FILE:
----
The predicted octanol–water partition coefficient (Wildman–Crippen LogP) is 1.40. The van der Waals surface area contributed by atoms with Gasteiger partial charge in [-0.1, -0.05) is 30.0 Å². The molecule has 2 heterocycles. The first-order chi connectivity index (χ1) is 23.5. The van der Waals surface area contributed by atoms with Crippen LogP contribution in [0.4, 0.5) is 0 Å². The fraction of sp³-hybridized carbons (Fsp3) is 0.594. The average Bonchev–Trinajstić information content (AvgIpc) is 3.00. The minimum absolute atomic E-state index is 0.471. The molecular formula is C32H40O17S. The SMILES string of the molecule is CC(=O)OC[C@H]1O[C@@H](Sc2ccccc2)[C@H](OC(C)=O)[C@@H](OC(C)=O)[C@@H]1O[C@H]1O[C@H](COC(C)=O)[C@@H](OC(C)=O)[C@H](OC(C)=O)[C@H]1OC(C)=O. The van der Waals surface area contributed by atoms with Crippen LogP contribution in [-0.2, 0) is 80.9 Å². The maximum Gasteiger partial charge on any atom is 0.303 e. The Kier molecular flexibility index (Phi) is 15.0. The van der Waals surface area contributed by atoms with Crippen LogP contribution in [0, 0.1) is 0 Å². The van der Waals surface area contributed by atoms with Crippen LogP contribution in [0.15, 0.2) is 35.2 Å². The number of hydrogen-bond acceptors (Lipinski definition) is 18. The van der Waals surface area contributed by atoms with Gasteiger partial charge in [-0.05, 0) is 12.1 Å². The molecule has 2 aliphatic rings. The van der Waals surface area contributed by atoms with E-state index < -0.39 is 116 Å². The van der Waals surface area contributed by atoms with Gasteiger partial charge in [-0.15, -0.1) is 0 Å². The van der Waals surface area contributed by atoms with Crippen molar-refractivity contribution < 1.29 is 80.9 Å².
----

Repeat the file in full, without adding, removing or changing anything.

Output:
The predicted octanol–water partition coefficient (Wildman–Crippen LogP) is 1.40. The van der Waals surface area contributed by atoms with Gasteiger partial charge in [-0.1, -0.05) is 30.0 Å². The molecule has 2 heterocycles. The first-order chi connectivity index (χ1) is 23.5. The van der Waals surface area contributed by atoms with Crippen LogP contribution in [0.4, 0.5) is 0 Å². The fraction of sp³-hybridized carbons (Fsp3) is 0.594. The average Bonchev–Trinajstić information content (AvgIpc) is 3.00. The minimum absolute atomic E-state index is 0.471. The molecular formula is C32H40O17S. The SMILES string of the molecule is CC(=O)OC[C@H]1O[C@@H](Sc2ccccc2)[C@H](OC(C)=O)[C@@H](OC(C)=O)[C@@H]1O[C@H]1O[C@H](COC(C)=O)[C@@H](OC(C)=O)[C@H](OC(C)=O)[C@H]1OC(C)=O. The van der Waals surface area contributed by atoms with Crippen LogP contribution in [-0.2, 0) is 80.9 Å². The maximum Gasteiger partial charge on any atom is 0.303 e. The Kier molecular flexibility index (Phi) is 15.0. The van der Waals surface area contributed by atoms with Crippen LogP contribution in [0, 0.1) is 0 Å². The van der Waals surface area contributed by atoms with Crippen LogP contribution in [0.15, 0.2) is 35.2 Å². The number of hydrogen-bond acceptors (Lipinski definition) is 18. The van der Waals surface area contributed by atoms with Gasteiger partial charge in [-0.05, 0) is 12.1 Å². The molecule has 2 aliphatic rings. The van der Waals surface area contributed by atoms with E-state index < -0.39 is 116 Å². The van der Waals surface area contributed by atoms with Gasteiger partial charge in [-0.15, -0.1) is 0 Å². The van der Waals surface area contributed by atoms with Crippen molar-refractivity contribution < 1.29 is 80.9 Å².